The study opens the door to a common vaccine for the disease.
FRANCE – The study of antibodies which have been proven effective in combating dengue virus has uncovered that it may also act, even with better results, against the zika; opening the door to a common vaccine for the disease.
This is one of the findings of a joint study, published in the journal Nature Immunology, experts from the Pasteur Institute and the French National Center for Scientific Research (CNRS), from Imperial College London and the University of Vienna, who analyzed how antibodies were set identically in zika and dengue virus.
The origin of this finding is a precedent study of French and British teams, identified antibodies capable of neutralizing the four types of dengue virus, said in a statement released by CNRS.
By knowing the existence of many common elements between dengue and zika – both are part of the family of flavivirus which are transmitted mainly by mosquitoes and have a coat-like proteins – they wanted to see if the antibodies were able to neutralize the two viruses.
To do this, they selected two antibodies that had demonstrated their ability to stop the proliferation of the dengue virus and presented to zika, and saw that one of them acted even more effectively with the second than the first.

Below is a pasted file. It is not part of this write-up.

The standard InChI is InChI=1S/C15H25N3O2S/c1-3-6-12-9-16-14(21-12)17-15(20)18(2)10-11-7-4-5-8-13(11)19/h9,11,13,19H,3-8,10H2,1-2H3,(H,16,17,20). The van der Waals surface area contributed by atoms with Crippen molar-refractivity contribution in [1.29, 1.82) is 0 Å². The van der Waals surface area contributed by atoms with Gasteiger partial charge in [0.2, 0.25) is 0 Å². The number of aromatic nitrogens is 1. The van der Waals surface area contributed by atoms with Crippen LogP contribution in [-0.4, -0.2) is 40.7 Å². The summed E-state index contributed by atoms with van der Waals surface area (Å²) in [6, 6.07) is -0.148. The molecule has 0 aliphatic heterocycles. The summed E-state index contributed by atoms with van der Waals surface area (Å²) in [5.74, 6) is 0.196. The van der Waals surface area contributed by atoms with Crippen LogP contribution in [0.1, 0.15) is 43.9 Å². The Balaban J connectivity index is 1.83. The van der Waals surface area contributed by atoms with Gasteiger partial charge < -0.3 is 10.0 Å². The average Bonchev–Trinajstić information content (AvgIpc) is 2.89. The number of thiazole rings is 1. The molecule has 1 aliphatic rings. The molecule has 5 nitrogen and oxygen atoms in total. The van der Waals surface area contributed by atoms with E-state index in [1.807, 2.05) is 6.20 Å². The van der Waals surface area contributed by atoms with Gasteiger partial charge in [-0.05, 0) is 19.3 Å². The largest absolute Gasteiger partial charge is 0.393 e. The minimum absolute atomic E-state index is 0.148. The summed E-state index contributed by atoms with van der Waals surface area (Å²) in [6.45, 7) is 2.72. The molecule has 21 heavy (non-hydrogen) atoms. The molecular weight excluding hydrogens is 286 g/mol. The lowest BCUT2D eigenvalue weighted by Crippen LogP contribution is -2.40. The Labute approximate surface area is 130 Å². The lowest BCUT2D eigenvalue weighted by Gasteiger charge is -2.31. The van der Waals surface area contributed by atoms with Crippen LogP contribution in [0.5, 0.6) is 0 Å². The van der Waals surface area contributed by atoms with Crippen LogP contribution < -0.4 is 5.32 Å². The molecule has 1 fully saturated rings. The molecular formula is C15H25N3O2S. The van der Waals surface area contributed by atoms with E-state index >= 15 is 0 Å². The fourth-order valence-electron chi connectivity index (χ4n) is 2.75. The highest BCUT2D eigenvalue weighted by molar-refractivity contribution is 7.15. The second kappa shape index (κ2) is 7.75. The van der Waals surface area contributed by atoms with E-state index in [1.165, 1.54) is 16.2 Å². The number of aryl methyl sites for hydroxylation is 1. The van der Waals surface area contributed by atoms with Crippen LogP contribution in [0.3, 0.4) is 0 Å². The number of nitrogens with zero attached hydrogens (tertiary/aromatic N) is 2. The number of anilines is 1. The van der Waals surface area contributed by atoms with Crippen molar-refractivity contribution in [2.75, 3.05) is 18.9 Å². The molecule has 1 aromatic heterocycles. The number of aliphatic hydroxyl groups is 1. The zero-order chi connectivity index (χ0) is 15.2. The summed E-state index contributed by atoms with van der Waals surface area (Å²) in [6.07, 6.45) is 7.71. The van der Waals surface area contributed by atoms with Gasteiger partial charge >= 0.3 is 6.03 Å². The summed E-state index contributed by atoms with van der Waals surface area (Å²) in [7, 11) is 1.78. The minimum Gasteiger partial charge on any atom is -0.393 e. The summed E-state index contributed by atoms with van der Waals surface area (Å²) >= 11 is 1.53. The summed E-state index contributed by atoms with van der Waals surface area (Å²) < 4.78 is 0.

The head of the laboratory of Virology at the Pasteur Institute, Felix Rey, considered this “totally unexpected” that the two viruses were so close, to the point that the same antibodies neutralize both.
The researchers then searched for the exact spot for fixing antibodies in zika, where they used X-ray equipment and synchrotrons in Saclay and Grenoble (France) that allow a reconstruction in three dimensions.
They verified that the binding site was the same, which allows to consider the production of a vaccine that stimulates the generation of such antibodies for dengue and Zika.
Rey stressed that these antibodies could protect susceptible pregnant women contracting zika.
This is particularly important for WHO because no scientific evidence of the relationship between infection with the virus and increased cases of congenital malformation in newborns, especially microcephaly and Guillain-Barré syndrome.